In the last months of development and trading we found out how much timing has a huge importance in trading and can make the difference between a winning trade and a loosing one.
The problem is that most of the trading strategies rely on one timeframe, or at least one timeframe at a time.
So far we’ve been able to do a multi currency analysis but we have done a step further: multi-currency and multi-timeframe.
PowerBarsFX is the name of set of indicators that has the best of everything we learned and know so far, in it.
That’s why we think it’s really the best indicator we’ve seen so far. At least our best indicator
PowerbarsFX indicators are aimed at giving a graphical representation of how single currencies are “moving” in all timeframes, from the faster ones to the slower ones.
Here’s a picture of “PowerbarsFX Currency” heatmap:
For each of the 8 major currencies it shows you the “powerscore” for 5 different timeframes. In the example above from M15 to D1 but you can apply it to any timeframe you like. The greener the bar, the stronger the currency. The redder the bar the weaker the currency. The white color means the currency is neither strong nor weak. The black lines show the boundary between trading days, so in the image above you are watching how the currencies behaved in the last 5 days of trading. Of course you can zoom in and out as you want.
This is a really powerful view!
But to put things together we developed an indicator averaging the score in 5 timeframes (by default from the 15M to the 1D). This gives a very good overview of the currency strength/weakness. By giving the same weight (importance) to each of the timeframes we have reached our goal of timed signals.
Here’s what the “PowerBarsFX MTF Currency” looks like if you put the indicator on the same chart showing the average powerscore for each of the 8 major currencies:
Perfect overview of the Forex market conditions.
But for trading what we need more is to know the “spread” between the MTF scores. The “PowerBarsFX Spread” is what we need for trading. It calculates the difference between the MTF scores of the two currencies involved in a currency pair. When you apply this indicator to any currency pair it shows what’s behind the moves the pair is doing and so it can give you information about when to enter, eventually when to increase/decrease your position size and possibly when to close and reverse the open positions.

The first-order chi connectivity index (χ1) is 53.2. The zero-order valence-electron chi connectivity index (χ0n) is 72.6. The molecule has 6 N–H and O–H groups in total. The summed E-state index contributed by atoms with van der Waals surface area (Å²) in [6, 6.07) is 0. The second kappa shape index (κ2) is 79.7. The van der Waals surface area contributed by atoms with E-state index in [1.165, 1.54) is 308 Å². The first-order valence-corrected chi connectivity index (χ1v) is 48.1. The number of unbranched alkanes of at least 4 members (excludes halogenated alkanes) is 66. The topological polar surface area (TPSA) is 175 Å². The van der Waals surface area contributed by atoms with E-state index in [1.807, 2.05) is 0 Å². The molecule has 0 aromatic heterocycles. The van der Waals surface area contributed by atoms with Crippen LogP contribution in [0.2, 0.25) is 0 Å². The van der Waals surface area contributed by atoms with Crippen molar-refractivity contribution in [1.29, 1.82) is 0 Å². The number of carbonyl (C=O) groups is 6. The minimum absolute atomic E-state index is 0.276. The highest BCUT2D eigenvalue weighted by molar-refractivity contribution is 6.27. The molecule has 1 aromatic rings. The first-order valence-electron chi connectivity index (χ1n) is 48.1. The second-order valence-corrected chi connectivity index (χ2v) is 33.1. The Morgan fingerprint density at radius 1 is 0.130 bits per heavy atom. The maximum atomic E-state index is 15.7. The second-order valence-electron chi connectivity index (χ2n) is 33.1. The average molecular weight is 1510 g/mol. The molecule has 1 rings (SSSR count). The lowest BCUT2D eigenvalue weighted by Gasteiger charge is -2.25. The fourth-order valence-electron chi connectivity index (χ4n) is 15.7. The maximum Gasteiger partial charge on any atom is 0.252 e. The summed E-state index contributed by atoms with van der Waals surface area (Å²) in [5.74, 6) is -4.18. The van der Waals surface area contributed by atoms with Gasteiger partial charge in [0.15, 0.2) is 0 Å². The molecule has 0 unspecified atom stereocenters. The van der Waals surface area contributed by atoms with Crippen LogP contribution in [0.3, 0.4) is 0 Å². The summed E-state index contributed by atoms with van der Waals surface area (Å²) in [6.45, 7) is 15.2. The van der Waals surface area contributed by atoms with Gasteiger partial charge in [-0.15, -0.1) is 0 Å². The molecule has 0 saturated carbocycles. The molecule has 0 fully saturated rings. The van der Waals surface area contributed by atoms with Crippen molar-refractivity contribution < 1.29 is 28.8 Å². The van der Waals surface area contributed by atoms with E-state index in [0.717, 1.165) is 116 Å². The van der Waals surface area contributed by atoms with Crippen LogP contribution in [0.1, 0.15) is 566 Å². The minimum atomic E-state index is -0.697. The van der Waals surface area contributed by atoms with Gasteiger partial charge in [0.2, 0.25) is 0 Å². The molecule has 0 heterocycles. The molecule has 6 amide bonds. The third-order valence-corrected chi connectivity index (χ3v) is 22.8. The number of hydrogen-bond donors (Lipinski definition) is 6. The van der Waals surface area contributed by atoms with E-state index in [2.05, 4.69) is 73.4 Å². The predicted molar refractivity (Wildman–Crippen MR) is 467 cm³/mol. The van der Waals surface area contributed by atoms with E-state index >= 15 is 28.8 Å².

Here’s how the “PowerlinesFX Spread” looks like:
In order to prove that the signals coming from the “PowerBarsFX Spread” indicator are actually good we put it under astress test on 10 major currency pairs to see how the most basic trading strategy (a classic “always in the market” stop&reverse strategy) performs under these strict conditions. Honestly the results are nothing short of exceptional:
The backtests were performed from the 9th of April 2012 to the 24th of July 2012 (roughly 3 months and a half), since we checked the full availability of data in this range. The vast majority of months were profitable for these pairs. We applied a fixed typical spread for each pair when computing these results.
And here is the trading strategy we used: “buy when PowerBarsFX Spread >= 20; stop&reverse when PowerBarsFX Spread <= -20″. Obviously a strategy so simple can only work if the underlying indicator is really smart. AndPowerBarsFX – being both multi-currency and multi-timeframe – is undoubtedly smart The picture below illustrates the typical trades executed with this strategy:
This is only the tip of the iceberg of course, but if we apply this basic strategy to the 4 best pairs we end up with a pretty cool system delivering an average 2090 pips per month with an impressive 4.35 profit factor:
At this point you may agree with us that PowerBarsFX IS the best indicator ever
If we look at the following pictures we can realize the backtests had to face pretty different price action scenarios and they came up with positive pips each month nonetheless. This is surely a proof that PowerBarsFX is a pretty solid indicator with lots of profit potential.
We also performed a classic “edge ratio analysis” on PowerBarsFX Spread, by evaluating how much price moves in favor of a trade (MFE = maximum favorable excursion) and how much it moves against the trade (MAE = maximum adverse excursion) when the indicator signals a new entry. After a trade is opened I measured MFE and MAE (as number of pips) until the next trade in the opposite direction is signalled. This analysis shows that even trades ending up as losers (according with the basic stop&reverse strategy) often have a considerable profit potential (MFE greater than MAE or similar to MAE), therefore they may be actually converted into winning trades when using a different (more sophisticated) exit strategy. The pictures below illustrates the actual trades under analysis for EURUSD, AUDUSD, GBPUSD, and EURJPY: